Dean Ed Grier, the faculty of the Kornblau Real Estate Program and the School of Business, we would like to take a moment  to remember a man who transformed not only the real estate landscape in Richmond, but also real estate education here at VCU. Sam Kornblau, friend and staunch supporter of the VCU School of Business, passed away this morning.

Mr. Kornblau was instrumental in shaping the Kornblau Real Estate Program and left an indelible impact on it with his support. In 2006, he donated a generous gift to establish a real estate institute and in 2013 he renewed his commitment to formally name the program. His consistent and generous investment in future generations of real estate leaders was inspirational and leaves a lasting legacy in the Richmond community.

Our thoughts go out to the Kornblau family during this difficult time.

Professor Ronald Humphrey makes his way across news outlets

Professor Ronald Humphrey recently provided his expert opinion to Associated Press writer, Bree Fowler for a news article focused on data breaches being a new source of concern for CEOs. Dr. Humphrey’s commentary on the issue has now shown up in 200 news outlets including and Click here to read the full AP article.

Shaka Smart Talks Leadership at Investors Circle Event

Despite the recent resurgence of rumors saying Shaka Smart is leaving VCU for another high-caliber college basketball program, the beloved coach is here to stay.

Last week, The VCU School of Business Foundation hosted a dinner for the school’s Investors Circle at the Jefferson Hotel. Invited to Tuesday night’s dinner was Coach Shaka Smart, who participated in a Q-and-A session with moderator Dr. Jean B. Gasen, Executive Director of the School of Business Center for Corporate Education.

The theme for Tuesday night’s discussion, “Instilling Leadership On and Off The Court,” had Dr. Gasen ask Smart questions regarding the basketball team, Smart’s impression of the student athletes he’s mentored, his coaching philosophies and core values on and off the court.

DSC_5062Having graduated magna cum laude from Kenyon University and earned his master’s in Social Science from California University of Pennsylvania, Smart developed a love for quotes from historical figures. Playing off his well-known admiration of poetry, history and motivational speaking, many of Dr. Gasen’s questions were preluded with quotes from writers and historians such as Sun Tzu and Robert Frost.

Dinner guests had an opportunity to see and hear Smart in a much more intimate setting with the coach answering questions with personal vignettes, recalling stories about being an assistant-coach at Florida University and Clemson and learning to become a leader and mentor for his student-athletes.

Smart also talked about his own family and being a father to his two-year old daughter Zora as well as being heavily influenced by his mother who raised him and his five siblings as a single parent.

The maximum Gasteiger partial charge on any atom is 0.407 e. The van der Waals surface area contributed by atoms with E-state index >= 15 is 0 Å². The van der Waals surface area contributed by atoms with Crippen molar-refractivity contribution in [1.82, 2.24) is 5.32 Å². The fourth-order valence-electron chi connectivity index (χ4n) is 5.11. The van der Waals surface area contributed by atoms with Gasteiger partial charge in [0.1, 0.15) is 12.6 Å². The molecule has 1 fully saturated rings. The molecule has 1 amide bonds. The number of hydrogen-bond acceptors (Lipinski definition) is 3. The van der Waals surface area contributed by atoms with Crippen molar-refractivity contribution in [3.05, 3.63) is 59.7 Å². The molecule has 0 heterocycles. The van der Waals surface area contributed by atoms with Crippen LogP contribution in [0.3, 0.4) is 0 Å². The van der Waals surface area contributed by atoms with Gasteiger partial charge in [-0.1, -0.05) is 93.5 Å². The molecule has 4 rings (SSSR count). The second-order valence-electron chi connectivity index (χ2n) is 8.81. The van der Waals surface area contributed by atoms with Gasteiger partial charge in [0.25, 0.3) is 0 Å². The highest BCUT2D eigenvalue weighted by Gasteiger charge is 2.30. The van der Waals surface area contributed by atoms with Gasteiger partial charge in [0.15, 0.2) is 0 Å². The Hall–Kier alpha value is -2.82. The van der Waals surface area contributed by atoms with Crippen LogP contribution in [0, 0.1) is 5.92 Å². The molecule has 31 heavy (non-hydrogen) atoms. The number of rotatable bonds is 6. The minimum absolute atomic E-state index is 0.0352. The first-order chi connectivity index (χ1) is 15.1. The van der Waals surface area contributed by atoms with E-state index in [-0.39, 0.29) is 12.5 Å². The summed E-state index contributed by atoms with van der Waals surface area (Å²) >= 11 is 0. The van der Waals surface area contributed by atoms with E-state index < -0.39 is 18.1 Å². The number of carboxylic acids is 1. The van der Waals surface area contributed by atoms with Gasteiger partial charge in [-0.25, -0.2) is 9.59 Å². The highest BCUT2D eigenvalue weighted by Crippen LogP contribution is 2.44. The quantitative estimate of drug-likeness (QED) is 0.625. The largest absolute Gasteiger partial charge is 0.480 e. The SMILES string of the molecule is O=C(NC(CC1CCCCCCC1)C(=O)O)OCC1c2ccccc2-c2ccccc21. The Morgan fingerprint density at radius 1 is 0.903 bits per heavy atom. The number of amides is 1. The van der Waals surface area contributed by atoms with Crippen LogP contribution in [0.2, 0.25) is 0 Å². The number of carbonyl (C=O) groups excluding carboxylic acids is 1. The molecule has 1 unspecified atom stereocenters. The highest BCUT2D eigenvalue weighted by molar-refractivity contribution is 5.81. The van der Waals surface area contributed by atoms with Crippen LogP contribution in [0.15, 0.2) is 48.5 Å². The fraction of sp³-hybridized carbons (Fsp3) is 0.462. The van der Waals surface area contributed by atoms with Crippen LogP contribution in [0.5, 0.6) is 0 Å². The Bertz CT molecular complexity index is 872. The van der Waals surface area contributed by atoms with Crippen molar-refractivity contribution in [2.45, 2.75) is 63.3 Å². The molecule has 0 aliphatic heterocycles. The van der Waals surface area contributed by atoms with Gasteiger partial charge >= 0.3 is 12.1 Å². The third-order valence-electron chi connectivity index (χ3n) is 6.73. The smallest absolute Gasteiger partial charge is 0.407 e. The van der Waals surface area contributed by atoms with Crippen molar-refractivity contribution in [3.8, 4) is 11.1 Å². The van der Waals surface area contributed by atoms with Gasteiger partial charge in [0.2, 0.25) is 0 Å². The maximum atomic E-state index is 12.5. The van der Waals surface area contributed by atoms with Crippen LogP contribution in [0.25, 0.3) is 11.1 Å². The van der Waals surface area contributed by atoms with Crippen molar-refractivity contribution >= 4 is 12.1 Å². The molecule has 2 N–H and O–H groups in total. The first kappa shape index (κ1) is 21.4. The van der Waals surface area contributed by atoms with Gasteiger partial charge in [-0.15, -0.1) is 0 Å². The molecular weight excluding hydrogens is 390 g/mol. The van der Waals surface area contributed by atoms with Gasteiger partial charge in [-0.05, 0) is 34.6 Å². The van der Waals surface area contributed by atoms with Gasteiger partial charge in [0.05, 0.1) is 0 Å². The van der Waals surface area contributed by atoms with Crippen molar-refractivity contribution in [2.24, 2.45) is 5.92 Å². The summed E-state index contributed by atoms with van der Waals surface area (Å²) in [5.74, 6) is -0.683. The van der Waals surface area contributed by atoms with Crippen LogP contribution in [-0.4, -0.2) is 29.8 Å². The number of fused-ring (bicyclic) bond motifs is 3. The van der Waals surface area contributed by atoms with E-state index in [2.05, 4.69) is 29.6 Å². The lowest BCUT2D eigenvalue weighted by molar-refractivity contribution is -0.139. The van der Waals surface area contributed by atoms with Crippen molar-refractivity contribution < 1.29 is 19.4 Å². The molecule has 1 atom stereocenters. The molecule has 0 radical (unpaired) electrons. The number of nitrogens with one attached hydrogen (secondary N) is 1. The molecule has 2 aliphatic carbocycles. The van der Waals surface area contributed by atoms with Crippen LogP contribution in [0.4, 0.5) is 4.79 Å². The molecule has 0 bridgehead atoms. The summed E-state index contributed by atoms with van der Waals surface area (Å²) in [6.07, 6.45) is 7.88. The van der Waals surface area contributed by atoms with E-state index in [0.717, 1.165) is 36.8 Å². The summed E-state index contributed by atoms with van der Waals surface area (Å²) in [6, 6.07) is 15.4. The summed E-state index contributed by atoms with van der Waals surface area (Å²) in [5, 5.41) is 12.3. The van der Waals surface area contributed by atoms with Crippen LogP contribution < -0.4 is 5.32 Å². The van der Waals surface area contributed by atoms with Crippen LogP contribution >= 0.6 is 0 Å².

DSC_5083When asked by a dinner guest what the greatest feeling Smart has felt as Head Coach, Smart replied that it hasn’t been winning and earning accolades, but instead seeing the student-athletes he watched grow and develop make something of themselves.

“Last week when we were recruiting in California, me and the team were watching Troy Daniels with the Houston Rockets on TV in the playoffs,” Smart said. “I don’t think I had ever been more proud watching him play.”

During Game 3 of the Houston Rockets playoff series with the Portland Blazers, VCU alumnus and A-10 record holder for the most three point field goals in a game, Troy Daniels hit a game winning three-pointer with 11.0 seconds left on the clock.

“I know Troy is going to succeed – in basketball or whatever he does – because he’s a hard worker and knows how to follow directions,” Smart said. “I know it sounds simple, but it makes a world of difference.”

DSC_5077After the dinner and discussion period, guests and members of the Investors Circle were invited to meet and take pictures with Smart.

For members of the Investors Circle, events and dinners such as these provide social and recreational outings for the network comprised of local businesses, charities and VCU alumni.

“It was fantastic. I completely enjoyed it,” said Davenport & Co. Senior Vice President and Head of Business Development Clay Hilbert. “We were founded in 1863 here in Richmond. We’ve been here a long time and we’re happy to be a part of the growth here in Richmond. I think VCU has done a phenomenal job in helping improve the city. We’re big supporters of the School of Business.”

While some members of the Investors Circle are individual donors, many local companies and businesses, such as Davenport & Co. donate to the school and offer invitations to Investor Circle events throughout the year to their employees.

DSC_5070Brandon Hey, a VCU alumnus from 2011 and current underwriter for Markel Insurance, said he was invited to Tuesday night’s dinner through his employer.

“It was a great event and so well put together. I really enjoyed it,” Hey said. “He [Shaka] was a very good speaker. I liked how he applied his coaching staff, the outside work force and the students into his answers.”

Individual memberships costs for the Investors Circle begin at $1,000 and Corporate at
$2,500. For more information, please visit or contact Katy Beishem at 804.827.0075 or  

To read the event coverage from the Richmond Times Dispatch, click here.

-Article by Chris Suarez, student journalist